Psychiatry, psychology and endocrinology should only be required on an as-needed basis, preferably locally and should be utilised to treat and manage potential cooccuring conditions in a complementary fashion and not mandated as an impediment to HRT. Gender affirming surgeries in turn should not be withheld or delayed by multiple psychiatric assessments that examine intimate details of private sex lives in what appears to suspiciously attempt to assess every Trans person for sexual paraphilia. An appropriate surgical readiness assessment should be the norm, equivalent to certain cancer related surgeries and organ transplants etc. A specialist tertiary service run in alignment with WPATH can then be utilised to manage complex cases. Resources could therefore be re-deployed to finance gender affirming surgeries here in Ireland.
This ongoing and worsening emergency in Trans healthcare I believe is partially the result of a general malaise in LGBTQ+ activism and established journalism after the success of marriage equality. We now therefore need to come together to combat an increase in media hostility towards the Trans community, fuelled by the farright and various bad faith actors with proper investigation into and accountability towards the institutions charged with our health and safety.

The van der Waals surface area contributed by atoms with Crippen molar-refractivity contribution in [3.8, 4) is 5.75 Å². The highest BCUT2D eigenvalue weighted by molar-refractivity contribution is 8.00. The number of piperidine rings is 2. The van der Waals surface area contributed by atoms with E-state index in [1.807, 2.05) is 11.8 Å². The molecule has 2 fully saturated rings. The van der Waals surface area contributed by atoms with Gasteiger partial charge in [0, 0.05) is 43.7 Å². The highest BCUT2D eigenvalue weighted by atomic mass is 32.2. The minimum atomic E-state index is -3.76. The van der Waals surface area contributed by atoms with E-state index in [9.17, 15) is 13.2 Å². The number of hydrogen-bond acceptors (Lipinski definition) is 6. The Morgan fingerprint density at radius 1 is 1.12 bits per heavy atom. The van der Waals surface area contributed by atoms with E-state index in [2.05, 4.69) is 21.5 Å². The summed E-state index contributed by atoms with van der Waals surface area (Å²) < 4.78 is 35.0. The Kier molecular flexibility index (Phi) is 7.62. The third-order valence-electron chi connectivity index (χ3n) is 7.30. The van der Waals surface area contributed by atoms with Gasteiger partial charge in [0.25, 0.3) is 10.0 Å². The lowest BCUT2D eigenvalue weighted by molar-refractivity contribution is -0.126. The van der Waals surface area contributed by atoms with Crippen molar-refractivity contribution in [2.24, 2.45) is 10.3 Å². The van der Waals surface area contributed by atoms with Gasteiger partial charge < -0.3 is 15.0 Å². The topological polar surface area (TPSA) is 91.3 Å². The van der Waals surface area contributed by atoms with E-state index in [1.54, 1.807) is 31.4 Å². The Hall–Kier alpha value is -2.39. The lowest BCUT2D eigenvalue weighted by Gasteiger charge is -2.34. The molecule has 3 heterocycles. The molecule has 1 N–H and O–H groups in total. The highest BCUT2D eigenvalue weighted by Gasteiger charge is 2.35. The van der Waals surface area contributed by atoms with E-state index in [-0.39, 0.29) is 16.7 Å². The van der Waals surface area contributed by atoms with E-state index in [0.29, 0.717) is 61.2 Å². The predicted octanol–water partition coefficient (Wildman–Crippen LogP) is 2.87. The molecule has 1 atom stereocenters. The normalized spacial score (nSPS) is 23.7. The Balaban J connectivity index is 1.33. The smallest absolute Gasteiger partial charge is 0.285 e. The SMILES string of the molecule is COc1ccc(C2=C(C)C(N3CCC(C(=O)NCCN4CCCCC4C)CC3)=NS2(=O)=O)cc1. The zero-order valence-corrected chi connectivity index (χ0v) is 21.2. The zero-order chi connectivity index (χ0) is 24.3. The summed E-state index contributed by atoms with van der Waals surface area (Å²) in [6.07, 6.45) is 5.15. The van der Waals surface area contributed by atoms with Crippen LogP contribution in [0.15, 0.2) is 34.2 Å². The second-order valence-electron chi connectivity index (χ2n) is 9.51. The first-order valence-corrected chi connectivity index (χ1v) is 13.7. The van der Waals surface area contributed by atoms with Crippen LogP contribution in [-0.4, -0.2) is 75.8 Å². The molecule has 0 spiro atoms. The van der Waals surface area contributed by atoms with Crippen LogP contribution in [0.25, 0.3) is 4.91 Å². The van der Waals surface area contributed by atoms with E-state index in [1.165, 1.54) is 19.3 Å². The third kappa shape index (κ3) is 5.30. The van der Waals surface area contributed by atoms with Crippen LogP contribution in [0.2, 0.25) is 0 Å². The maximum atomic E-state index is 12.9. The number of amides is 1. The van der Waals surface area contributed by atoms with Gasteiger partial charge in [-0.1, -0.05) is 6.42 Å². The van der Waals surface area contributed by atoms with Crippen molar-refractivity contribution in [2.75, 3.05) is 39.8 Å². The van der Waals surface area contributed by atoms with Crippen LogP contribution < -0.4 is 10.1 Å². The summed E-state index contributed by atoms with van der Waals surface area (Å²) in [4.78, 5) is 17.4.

The time has come for the wider LGBTQ+ community to use their campaigning expertise and resources to assist their Trans brethren and put pressure on the HSE to engage with the Trans community and TENI to address this crisis immediately by implementing an informed consent model of care and end the pathologising of Trans people. This has been done before with homosexuality being removed from the DSM in 1973.
The ACT UP movement helped to destigmatise AIDS/ HIV and improve healthcare provision, and recently the successes of PrEP availability through the HSE and the continued survival of the Gay Mens Health Service shows that dedicated primary health services for our community are possible. Correspondingly campaigning for a legal right to depathologised Trans healthcare, like in Argentina, Malta and Denmark, in conjunction with banning conversion therapy for all, we believe will significantly reduce harm being caused to hundreds of Trans people languishing on perpetual waiting lists, subjected to unnecessary and harmful healthcare practices, expensive medical bills and debt. Trans and non-binary people can then more easily get on with our lives and embrace our authentic selves in an affirming community setting where we belong.
Lilith Ferreyra-Carroll is the National Community Development Officer at Transgender Equality Network Ireland. This article was developed from a previous article published by the University Times. We wish to extend our gratitude in allowing us to publish this revised piece.